Imagine being in a remote location for an undetermined amount of time where you only have ten survival gear items, and you will not see another person until you decide to call for rescue. Could you do it? Could you build a shelter, find food, avoid predators, and survive each and every minute of the day with your own thoughts? That is what 10 survivalists are asked to do in each season of Alone. Each person is dropped off in a remote location so far away from one another that they are truly alone. They have a satellite phone to use when they are ready to tap out, and no one knows when another survivalist quits. The person who survives the longest alone in the wilderness is the winner of the season. As a point of reference, the winner of Season 2 lasted alone for 66 days.
Season 3 of Alone premiers tonight at 9pm ET/PT on HISTORY, and it takes place in Patagonia, Argentina. I love this show. Not for the beautiful, remote locations. Not for the feats of wilderness survival I witness. I love it because we see the human experience in its purist form. The survivalists cannot escape their thoughts by passing the time watching TV, listening to a podcast or eating a bag of chips. Left to deal with the pressure of surviving, emotions run high. Witnessing that pure, heartfelt emotion has sometimes left me in tears. As a viewer, I am intrigued by those small moments of gratitude survivalists have experienced during their time of solitude, and I wanted to hear about it firsthand.
I spoke to Britt, Callie and Carleigh, three survivalists on Season 3 of Alone. Each had interesting experiences while in Patagonia, but the common theme is they all came back from the experience with a greater sense of gratitude. Each was appreciative after their experience in the wilderness to be reconnected with family and friends. Britt was adopted as a child, and he shared, “I’ve always found a lot of comfort in being by myself because I can be myself.” His connection to his family is strong, but after being in Patagonia, it has intensified even more. When he talked about returning home, Britt revealed, “The best thing ever was being able to hold my son. That was like an out-of-body experience. I can’t remember the last time I felt like that.”
Callie was very open in sharing her experience being in Patagonia. For her, the connection with nature was as important as surviving alone. “I went into this opportunity knowing this was a once-in-a-lifetime to peel it all back,” she said about her reasons for going. From our conversation, the gratitude from the experience is evident, “You have no idea how lucky we are to open the fridge and find food.” Aside from being grateful for the abundance of food, she was also more acutely aware of how important her family and friends are. She said, “We realize how lucky we are to be connected to the people in our lives, especially the people we love.”
Carleigh was also aware of the importance of family and friends after coming home. She responded by saying, “I have a new appreciation for family and friends. I am grateful for their support and love. “ While she also had a newfound gratitude for all of the food options we have in our modern society, she missed the connection to family and friends food provides her. She missed sharing meals and laughing with others instead of eating in isolation.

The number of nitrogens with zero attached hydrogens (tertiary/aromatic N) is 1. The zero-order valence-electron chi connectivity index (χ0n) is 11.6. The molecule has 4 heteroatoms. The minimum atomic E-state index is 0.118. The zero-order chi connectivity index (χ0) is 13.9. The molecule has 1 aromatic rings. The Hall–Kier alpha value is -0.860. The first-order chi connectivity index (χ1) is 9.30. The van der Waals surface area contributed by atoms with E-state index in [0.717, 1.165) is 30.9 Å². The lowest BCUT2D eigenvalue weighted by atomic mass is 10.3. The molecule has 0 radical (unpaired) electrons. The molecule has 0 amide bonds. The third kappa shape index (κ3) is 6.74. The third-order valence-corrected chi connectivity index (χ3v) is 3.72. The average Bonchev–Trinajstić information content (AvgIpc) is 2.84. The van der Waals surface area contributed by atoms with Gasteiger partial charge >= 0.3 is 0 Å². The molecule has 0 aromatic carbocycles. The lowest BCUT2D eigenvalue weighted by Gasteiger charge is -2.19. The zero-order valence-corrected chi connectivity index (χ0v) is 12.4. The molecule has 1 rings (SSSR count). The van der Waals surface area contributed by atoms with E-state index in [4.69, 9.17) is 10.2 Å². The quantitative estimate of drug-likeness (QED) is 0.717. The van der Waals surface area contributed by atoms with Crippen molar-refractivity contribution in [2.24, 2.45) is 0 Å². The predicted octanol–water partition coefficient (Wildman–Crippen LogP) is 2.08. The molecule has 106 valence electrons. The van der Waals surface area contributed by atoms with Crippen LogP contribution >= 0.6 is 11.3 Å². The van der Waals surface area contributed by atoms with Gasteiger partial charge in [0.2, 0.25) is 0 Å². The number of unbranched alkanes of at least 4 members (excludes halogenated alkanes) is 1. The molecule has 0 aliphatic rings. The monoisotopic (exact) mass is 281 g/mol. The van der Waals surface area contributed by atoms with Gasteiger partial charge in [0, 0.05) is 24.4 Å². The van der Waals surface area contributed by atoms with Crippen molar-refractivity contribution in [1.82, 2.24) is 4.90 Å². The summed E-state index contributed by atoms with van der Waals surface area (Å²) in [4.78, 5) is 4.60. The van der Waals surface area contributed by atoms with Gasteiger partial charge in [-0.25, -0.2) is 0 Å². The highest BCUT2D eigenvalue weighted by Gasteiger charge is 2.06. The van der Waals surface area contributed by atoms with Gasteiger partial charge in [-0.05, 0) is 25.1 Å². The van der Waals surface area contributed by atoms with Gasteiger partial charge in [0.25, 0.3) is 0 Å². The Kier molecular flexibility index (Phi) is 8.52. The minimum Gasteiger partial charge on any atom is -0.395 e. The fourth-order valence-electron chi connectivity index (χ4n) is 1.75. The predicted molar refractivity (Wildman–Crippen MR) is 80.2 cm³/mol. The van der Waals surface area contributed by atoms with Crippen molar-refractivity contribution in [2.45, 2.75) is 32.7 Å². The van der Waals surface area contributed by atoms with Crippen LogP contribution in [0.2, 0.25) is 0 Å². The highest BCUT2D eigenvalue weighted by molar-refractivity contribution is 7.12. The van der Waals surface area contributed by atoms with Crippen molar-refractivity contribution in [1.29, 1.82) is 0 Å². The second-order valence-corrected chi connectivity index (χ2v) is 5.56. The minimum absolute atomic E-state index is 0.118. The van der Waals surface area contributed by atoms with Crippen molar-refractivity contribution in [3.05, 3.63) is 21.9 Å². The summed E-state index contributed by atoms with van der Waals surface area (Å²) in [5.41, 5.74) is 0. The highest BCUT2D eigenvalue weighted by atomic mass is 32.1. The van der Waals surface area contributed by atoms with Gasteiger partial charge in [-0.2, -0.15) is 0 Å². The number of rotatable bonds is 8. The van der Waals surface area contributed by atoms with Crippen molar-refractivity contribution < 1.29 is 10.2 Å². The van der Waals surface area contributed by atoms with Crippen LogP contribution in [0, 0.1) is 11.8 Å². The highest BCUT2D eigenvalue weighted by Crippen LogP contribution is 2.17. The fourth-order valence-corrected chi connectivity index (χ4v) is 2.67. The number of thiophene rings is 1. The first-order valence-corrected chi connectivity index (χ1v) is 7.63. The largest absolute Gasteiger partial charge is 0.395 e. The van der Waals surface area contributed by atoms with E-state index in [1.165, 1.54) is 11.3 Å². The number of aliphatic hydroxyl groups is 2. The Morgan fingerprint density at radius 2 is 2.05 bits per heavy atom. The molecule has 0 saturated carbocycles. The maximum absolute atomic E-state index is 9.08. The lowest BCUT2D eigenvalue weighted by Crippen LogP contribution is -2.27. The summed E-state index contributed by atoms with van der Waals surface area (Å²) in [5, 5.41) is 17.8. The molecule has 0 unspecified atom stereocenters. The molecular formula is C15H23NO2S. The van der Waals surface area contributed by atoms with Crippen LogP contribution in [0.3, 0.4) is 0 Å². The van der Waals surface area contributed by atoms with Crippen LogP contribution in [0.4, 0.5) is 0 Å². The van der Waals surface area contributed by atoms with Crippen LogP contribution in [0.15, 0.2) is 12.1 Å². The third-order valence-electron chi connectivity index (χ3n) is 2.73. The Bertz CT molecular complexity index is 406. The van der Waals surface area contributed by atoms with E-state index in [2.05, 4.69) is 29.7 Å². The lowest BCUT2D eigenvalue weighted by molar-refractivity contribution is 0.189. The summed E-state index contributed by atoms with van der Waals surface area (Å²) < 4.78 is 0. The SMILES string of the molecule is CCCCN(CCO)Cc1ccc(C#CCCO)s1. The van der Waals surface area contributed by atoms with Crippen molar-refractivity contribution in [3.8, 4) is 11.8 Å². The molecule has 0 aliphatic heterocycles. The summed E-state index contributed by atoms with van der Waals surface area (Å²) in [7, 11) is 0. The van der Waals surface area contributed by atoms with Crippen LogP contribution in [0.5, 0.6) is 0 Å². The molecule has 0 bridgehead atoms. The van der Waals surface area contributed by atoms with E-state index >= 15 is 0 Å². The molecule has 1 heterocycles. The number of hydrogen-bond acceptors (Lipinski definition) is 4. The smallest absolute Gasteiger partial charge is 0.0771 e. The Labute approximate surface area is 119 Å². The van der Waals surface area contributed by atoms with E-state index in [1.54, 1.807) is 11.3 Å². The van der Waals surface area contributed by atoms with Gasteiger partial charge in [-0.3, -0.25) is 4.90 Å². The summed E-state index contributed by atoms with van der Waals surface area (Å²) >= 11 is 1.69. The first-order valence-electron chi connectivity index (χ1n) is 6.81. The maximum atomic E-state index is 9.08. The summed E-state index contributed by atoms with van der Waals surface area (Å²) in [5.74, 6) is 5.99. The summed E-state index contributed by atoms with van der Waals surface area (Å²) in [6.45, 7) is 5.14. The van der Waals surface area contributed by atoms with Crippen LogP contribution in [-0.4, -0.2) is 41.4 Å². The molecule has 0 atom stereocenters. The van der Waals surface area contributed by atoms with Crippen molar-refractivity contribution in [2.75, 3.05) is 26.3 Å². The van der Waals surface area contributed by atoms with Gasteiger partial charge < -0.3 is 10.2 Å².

I asked each of the survivalists what they thought we, the readers/viewers, should no longer take for granted. Carleigh reiterated the importance of time with family and friends. “Value time with family and friends. Put down the phone, close the computer and have real face time,” is her advice for us. Callie wants us to know the importance of being alone. She emphasized, “Learning to be alone is an important and crucial piece to being able to work together as a whole.” Britt also shared the same sentiment about taking time to be alone, “We are pushed to go forward at a such a rapid pace that’s so mind-blowing that we never get to look backwards or get a chance to look at the now.”
This is the time of year when we are especially aware of all the blessings we have in our lives: the overabundance of food at Thanksgiving gives way to the overabundance of gifts and giving during the holiday season. Now is when we all practice extreme gratitude for everything we have in our lives, and we start to think about what we want in the coming year. While you watch Alone tonight, reflect on your gratitude: snuggle up with a loved one on the couch, give your kids a big hug, or just open the refrigerator door and say thank you. Get outside and find your own way to connect to nature. Call an old friend and reconnect. Take time this holiday season to do something good for someone else. And leave being alone to the survivalists.
Jen Moser is an accomplished writer, speaker and teacher. Jen spent over 17 years in Corporate America when she finally decided enough was enough and started doing the things she enjoys: being a mom to her two boys, empowering women to step into their full potential, and helping everyone incorporate wellness into their lives. You can find more of Jen’s musings on her website or on her Facebook page, The Prosperity Sage.
Read Jen’s previous article on being alone here